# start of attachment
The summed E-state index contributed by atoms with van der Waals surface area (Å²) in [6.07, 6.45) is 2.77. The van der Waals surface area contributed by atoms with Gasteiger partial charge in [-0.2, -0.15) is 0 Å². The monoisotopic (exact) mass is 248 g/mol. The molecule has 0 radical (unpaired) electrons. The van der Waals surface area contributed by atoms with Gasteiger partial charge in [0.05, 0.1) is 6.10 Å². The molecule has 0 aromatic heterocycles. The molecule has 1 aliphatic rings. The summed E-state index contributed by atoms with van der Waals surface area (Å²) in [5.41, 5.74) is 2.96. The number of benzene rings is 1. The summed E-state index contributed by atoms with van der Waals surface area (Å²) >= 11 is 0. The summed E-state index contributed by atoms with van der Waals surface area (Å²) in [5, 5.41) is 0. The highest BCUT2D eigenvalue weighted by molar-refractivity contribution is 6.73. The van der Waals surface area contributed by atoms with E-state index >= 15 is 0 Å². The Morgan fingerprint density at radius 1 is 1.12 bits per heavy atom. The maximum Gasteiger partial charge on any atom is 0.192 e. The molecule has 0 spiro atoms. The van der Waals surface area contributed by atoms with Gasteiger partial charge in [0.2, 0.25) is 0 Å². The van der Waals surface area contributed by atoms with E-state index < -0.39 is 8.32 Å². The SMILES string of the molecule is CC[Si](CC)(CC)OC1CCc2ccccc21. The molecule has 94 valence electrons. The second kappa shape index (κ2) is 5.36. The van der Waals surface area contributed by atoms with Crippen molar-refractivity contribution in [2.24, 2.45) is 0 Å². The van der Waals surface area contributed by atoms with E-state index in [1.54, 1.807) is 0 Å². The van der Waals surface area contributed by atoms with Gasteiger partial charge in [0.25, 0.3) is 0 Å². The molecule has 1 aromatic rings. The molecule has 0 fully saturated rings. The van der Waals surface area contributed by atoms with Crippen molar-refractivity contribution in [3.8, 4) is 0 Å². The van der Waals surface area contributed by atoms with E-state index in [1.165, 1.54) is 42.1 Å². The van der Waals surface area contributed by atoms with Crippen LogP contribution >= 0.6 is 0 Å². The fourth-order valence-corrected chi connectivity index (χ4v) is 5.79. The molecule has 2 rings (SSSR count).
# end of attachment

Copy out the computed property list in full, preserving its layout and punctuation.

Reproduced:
The summed E-state index contributed by atoms with van der Waals surface area (Å²) in [6.07, 6.45) is 2.77. The van der Waals surface area contributed by atoms with Gasteiger partial charge in [-0.2, -0.15) is 0 Å². The monoisotopic (exact) mass is 248 g/mol. The molecule has 0 radical (unpaired) electrons. The van der Waals surface area contributed by atoms with Gasteiger partial charge in [0.05, 0.1) is 6.10 Å². The molecule has 0 aromatic heterocycles. The molecule has 1 aliphatic rings. The summed E-state index contributed by atoms with van der Waals surface area (Å²) in [5.41, 5.74) is 2.96. The number of benzene rings is 1. The summed E-state index contributed by atoms with van der Waals surface area (Å²) >= 11 is 0. The summed E-state index contributed by atoms with van der Waals surface area (Å²) in [5, 5.41) is 0. The highest BCUT2D eigenvalue weighted by molar-refractivity contribution is 6.73. The van der Waals surface area contributed by atoms with E-state index >= 15 is 0 Å². The Morgan fingerprint density at radius 1 is 1.12 bits per heavy atom. The maximum Gasteiger partial charge on any atom is 0.192 e. The molecule has 0 spiro atoms. The van der Waals surface area contributed by atoms with Gasteiger partial charge in [0.2, 0.25) is 0 Å². The van der Waals surface area contributed by atoms with E-state index < -0.39 is 8.32 Å². The SMILES string of the molecule is CC[Si](CC)(CC)OC1CCc2ccccc21. The molecule has 94 valence electrons. The second kappa shape index (κ2) is 5.36. The van der Waals surface area contributed by atoms with Crippen molar-refractivity contribution in [2.24, 2.45) is 0 Å². The van der Waals surface area contributed by atoms with E-state index in [1.54, 1.807) is 0 Å². The van der Waals surface area contributed by atoms with Gasteiger partial charge in [0.25, 0.3) is 0 Å². The molecule has 1 aromatic rings. The molecule has 0 fully saturated rings. The van der Waals surface area contributed by atoms with Crippen molar-refractivity contribution in [3.8, 4) is 0 Å². The van der Waals surface area contributed by atoms with E-state index in [1.165, 1.54) is 42.1 Å². The van der Waals surface area contributed by atoms with Crippen LogP contribution >= 0.6 is 0 Å². The fourth-order valence-corrected chi connectivity index (χ4v) is 5.79. The molecule has 2 rings (SSSR count).